We had planned to visit Rio de Janeiro for the first time in January, but very unfortunately, we had to cancel our trip. Since then, I've been dreaming of the beach.
I honestly think that the beach is the perfect vacation spot for our family. There's something to keep everyone entertained, you can make a big mess and be loud and no one cares, and there are lots of things to try and explore. So, I kept pestering my husband about going. After studying our school/work calendar, I realized that Semana Santa (the week before Easter) was going to be the only time (besides Christmas) that we had the same vacation time. So I pushed some more, and finally my dear husband relented.
Since we were still recovering from the shock of buying school supplies, and our rent and condominium rates went up (arggggg) we decided to keep it on the cheap. Plus I'm just cheap. I spent a lot of time online looking for an apartment to rent, so we could do our own cooking. I mostly looked at Alugue Temporada (or it's English version, Home Away). A LOT of time. Like hours, and hours and hours. What I did was find a town/beach, then just start emailing all the owners. What happened was that many people responded quickly, but they would not remember to include pertinent details. Like the price. Or how close to the beach it was. What I learned: just call when planning for a vacation rental. Brazilians are still getting used to using email/the internet for selling and promoting things, and (in my opinion), because this is such a relational culture, it's just better to talk to people. After the 2nd rental didn't work out, I started getting panicky because our vacation was just a month away. I started calling people, and that's when I really made any headway. Another word of wisdom: never believe that you have a place reserved, until you've paid and you get confirmation from the owner.
We finally decided on this place. The price was right, it was outside of Cabo Frio, so a little calmer, and close to the beach.
The other way we decided to save on money was to drive. I'd looked into taking a bus, but with a family of 5, it really starts to add up. Plus, it was a chance to take a road trip with the Fusca (the bug).
Yes, we drove over 1000 kilometers with 3 children in a foreign country in a Fusca.
We are crazy. And it was great.
But it would have been better had 2 things happened. 1. Somebody besides Shelley was in charge of maps/directions, and 2. driving in Brasil wouldn't be so difficult. I am what some might kindly refer to as "directionally challenged." My husband asked me once if I always have to turn around when I drive. I can get lost in our parking garage. I could get lost in my hometown of 2500 people. I can't tell you which direction north is. Give me a map, and you throw in a whole other series of problems. You'd think that both my husband and I would know this, but apparently we are slow learners. I printed probably 20 pages of maps and directions. And we were fine until we got to our first major turn of the first freeway (thankfully this was about 5 hours into our trip). Another thing I learned on this trip: freeways and streets are usually not marked here. But there are signs that tell you which way a road might take you. So, it's helpful to have a map that indicates which towns you will pass through and go by when you are traveling in Brasil.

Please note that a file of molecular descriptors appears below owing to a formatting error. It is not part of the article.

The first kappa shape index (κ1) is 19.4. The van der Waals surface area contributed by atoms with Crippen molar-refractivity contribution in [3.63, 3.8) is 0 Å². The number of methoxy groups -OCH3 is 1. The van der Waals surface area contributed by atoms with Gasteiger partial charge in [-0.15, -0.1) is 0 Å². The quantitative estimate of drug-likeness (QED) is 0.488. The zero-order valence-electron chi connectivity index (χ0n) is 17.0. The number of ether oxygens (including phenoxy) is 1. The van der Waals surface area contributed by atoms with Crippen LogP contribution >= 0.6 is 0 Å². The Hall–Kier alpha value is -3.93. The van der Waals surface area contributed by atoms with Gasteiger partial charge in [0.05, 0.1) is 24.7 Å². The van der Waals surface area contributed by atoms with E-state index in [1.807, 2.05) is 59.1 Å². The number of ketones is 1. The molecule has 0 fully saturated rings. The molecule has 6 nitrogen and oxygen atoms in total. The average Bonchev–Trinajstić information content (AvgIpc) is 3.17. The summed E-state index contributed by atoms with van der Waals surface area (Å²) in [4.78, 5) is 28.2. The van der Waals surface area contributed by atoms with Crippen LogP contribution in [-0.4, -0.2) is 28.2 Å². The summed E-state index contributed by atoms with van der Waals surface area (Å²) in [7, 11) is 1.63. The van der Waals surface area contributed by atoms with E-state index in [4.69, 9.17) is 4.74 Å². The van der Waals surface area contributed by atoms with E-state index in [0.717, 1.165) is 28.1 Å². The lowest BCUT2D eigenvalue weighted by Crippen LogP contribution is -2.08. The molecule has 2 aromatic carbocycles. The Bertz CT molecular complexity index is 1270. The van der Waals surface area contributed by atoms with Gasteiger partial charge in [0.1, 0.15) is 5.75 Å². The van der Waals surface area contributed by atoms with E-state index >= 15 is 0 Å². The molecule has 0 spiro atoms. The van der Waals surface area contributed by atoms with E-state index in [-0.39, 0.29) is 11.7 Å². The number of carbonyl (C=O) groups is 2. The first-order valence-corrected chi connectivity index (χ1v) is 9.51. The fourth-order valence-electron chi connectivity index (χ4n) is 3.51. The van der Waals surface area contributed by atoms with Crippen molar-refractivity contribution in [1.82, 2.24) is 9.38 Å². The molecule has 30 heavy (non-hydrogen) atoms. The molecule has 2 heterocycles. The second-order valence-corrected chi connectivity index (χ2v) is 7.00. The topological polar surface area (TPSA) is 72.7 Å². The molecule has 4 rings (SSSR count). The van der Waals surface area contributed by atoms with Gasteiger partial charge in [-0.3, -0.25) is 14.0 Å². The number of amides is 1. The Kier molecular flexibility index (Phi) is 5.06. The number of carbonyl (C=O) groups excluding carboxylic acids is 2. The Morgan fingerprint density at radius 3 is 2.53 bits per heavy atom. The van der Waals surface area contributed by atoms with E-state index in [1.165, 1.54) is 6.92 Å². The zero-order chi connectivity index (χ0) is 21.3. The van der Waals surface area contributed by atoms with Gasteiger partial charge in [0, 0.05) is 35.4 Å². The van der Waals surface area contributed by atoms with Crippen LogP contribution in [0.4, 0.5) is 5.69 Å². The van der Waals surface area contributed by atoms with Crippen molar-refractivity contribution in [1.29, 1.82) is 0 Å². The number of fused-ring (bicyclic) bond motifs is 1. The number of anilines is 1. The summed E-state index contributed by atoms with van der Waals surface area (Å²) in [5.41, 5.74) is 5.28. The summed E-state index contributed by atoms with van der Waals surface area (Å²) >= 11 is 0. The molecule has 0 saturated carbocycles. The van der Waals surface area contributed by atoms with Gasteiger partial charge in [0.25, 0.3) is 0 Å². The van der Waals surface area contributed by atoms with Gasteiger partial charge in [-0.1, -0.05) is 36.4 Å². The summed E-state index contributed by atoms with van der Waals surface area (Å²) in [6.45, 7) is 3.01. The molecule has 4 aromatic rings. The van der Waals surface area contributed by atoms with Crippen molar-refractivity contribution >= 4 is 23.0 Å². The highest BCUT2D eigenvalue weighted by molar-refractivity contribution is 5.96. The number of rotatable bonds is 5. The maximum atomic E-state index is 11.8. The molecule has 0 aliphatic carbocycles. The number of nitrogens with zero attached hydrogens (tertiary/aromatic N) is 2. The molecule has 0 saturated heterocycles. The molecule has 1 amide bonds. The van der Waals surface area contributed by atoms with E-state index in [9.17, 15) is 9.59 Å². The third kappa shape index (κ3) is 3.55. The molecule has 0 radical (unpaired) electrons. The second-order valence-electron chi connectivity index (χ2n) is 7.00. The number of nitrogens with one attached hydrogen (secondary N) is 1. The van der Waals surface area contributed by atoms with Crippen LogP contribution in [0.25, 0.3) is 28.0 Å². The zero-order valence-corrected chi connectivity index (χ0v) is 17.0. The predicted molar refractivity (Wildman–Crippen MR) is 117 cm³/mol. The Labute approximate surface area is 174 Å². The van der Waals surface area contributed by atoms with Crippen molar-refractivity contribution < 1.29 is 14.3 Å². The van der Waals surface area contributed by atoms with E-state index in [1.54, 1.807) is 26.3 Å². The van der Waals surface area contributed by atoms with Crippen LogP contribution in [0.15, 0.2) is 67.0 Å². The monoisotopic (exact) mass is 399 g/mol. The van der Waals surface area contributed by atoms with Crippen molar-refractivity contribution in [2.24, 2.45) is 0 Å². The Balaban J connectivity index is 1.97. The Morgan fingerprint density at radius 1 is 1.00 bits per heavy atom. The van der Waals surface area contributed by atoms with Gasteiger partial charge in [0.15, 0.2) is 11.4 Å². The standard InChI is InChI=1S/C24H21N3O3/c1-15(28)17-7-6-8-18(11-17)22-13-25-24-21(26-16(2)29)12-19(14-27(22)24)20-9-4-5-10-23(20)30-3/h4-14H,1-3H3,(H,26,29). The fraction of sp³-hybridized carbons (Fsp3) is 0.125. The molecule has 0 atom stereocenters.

We weren't sure where to get from one highway to another, stopped and asked someone for help. Granted, stopping to ask for help was asking the random guy standing in the middle of the interchange. He gave us the wrong directions, which we accidentally didn't follow, and somehow ended up going the right way. But I second guessed myself, and we turned around. We had to pay to go through a toll booth, and essentially wasted an hour driving around. Grrrr. After we finally got going the right way, it became clear that we weren't going to make it to our destination before dark. We left at 7 AM, expecting to arrive well before 5:00 pm. But Google maps must give time estimates for cars that drive well over 110 kph, and it doesn't take into account that every little town you go through has at least 2 massive speed bumps that you have to practically stop for. Nor does it take into account the huge hills, getting stuck behind a truck full of chickens going 10 kph up that hill, and horse drawn carts (of which we saw seven). That last 2 hours was the worst, because it was abundantly clear to me that I really had no idea where we were going, that we were going to be driving in the dark, and that my maps and print outs were not going to do ANYTHING for us. I'd like to say it was all rainbows and flowers and happy thoughts in the car, but....well, it we just weren't at our best. But by some miracle, we made it through Cabo Frio proper, and then stopped at a gas station for directions to the praca by the house were we were staying. And we made it. 12 1/2 hours later.
Thankfully I'm not the only one that has suffered through traveling in Brasil--Danielle in Brazil talks about driving to a new place in Brazil here. It's hard to redeem that kind of trip with a beach, but after 3 days, I think we had recovered from our drive.
So that's the road trip part (at least the way there). Coming soon--pictures! Descriptions of the beach! Fun stories! Stay tuned...
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